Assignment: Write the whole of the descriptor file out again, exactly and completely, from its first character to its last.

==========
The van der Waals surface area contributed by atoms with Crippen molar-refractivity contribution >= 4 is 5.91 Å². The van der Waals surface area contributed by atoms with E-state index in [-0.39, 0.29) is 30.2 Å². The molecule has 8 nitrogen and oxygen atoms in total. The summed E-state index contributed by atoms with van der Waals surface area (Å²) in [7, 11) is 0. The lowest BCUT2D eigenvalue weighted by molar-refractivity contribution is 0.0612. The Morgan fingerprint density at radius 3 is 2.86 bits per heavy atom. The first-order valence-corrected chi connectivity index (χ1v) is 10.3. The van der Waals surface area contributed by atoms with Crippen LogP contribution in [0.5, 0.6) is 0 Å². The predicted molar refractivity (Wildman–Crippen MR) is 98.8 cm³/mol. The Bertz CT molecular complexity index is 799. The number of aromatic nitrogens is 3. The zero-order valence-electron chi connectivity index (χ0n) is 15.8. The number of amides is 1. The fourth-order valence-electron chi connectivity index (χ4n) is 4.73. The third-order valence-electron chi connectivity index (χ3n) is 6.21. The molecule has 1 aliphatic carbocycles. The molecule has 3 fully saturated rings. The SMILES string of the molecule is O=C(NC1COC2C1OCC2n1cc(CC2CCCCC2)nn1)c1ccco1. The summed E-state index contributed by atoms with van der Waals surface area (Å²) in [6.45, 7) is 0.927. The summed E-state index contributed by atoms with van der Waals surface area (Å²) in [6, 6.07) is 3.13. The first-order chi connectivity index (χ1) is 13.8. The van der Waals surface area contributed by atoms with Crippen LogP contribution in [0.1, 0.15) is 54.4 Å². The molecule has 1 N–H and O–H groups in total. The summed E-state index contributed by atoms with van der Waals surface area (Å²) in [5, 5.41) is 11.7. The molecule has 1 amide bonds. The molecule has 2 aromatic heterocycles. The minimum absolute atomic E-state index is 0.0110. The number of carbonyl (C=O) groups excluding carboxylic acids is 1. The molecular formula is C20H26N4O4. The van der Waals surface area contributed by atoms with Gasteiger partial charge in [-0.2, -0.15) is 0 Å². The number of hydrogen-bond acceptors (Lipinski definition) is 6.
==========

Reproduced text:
The van der Waals surface area contributed by atoms with Crippen molar-refractivity contribution >= 4 is 5.91 Å². The van der Waals surface area contributed by atoms with E-state index in [-0.39, 0.29) is 30.2 Å². The molecule has 8 nitrogen and oxygen atoms in total. The summed E-state index contributed by atoms with van der Waals surface area (Å²) in [7, 11) is 0. The lowest BCUT2D eigenvalue weighted by molar-refractivity contribution is 0.0612. The Morgan fingerprint density at radius 3 is 2.86 bits per heavy atom. The first-order valence-corrected chi connectivity index (χ1v) is 10.3. The van der Waals surface area contributed by atoms with Crippen LogP contribution in [0.5, 0.6) is 0 Å². The predicted molar refractivity (Wildman–Crippen MR) is 98.8 cm³/mol. The Bertz CT molecular complexity index is 799. The number of aromatic nitrogens is 3. The zero-order valence-electron chi connectivity index (χ0n) is 15.8. The number of amides is 1. The fourth-order valence-electron chi connectivity index (χ4n) is 4.73. The third-order valence-electron chi connectivity index (χ3n) is 6.21. The molecule has 1 aliphatic carbocycles. The molecule has 3 fully saturated rings. The SMILES string of the molecule is O=C(NC1COC2C1OCC2n1cc(CC2CCCCC2)nn1)c1ccco1. The summed E-state index contributed by atoms with van der Waals surface area (Å²) in [6.45, 7) is 0.927. The summed E-state index contributed by atoms with van der Waals surface area (Å²) in [6, 6.07) is 3.13. The first-order chi connectivity index (χ1) is 13.8. The van der Waals surface area contributed by atoms with Crippen LogP contribution in [0.1, 0.15) is 54.4 Å². The molecule has 1 N–H and O–H groups in total. The summed E-state index contributed by atoms with van der Waals surface area (Å²) in [5, 5.41) is 11.7. The molecule has 1 amide bonds. The molecule has 2 aromatic heterocycles. The minimum absolute atomic E-state index is 0.0110. The number of carbonyl (C=O) groups excluding carboxylic acids is 1. The molecular formula is C20H26N4O4. The van der Waals surface area contributed by atoms with Gasteiger partial charge in [-0.2, -0.15) is 0 Å². The number of hydrogen-bond acceptors (Lipinski definition) is 6.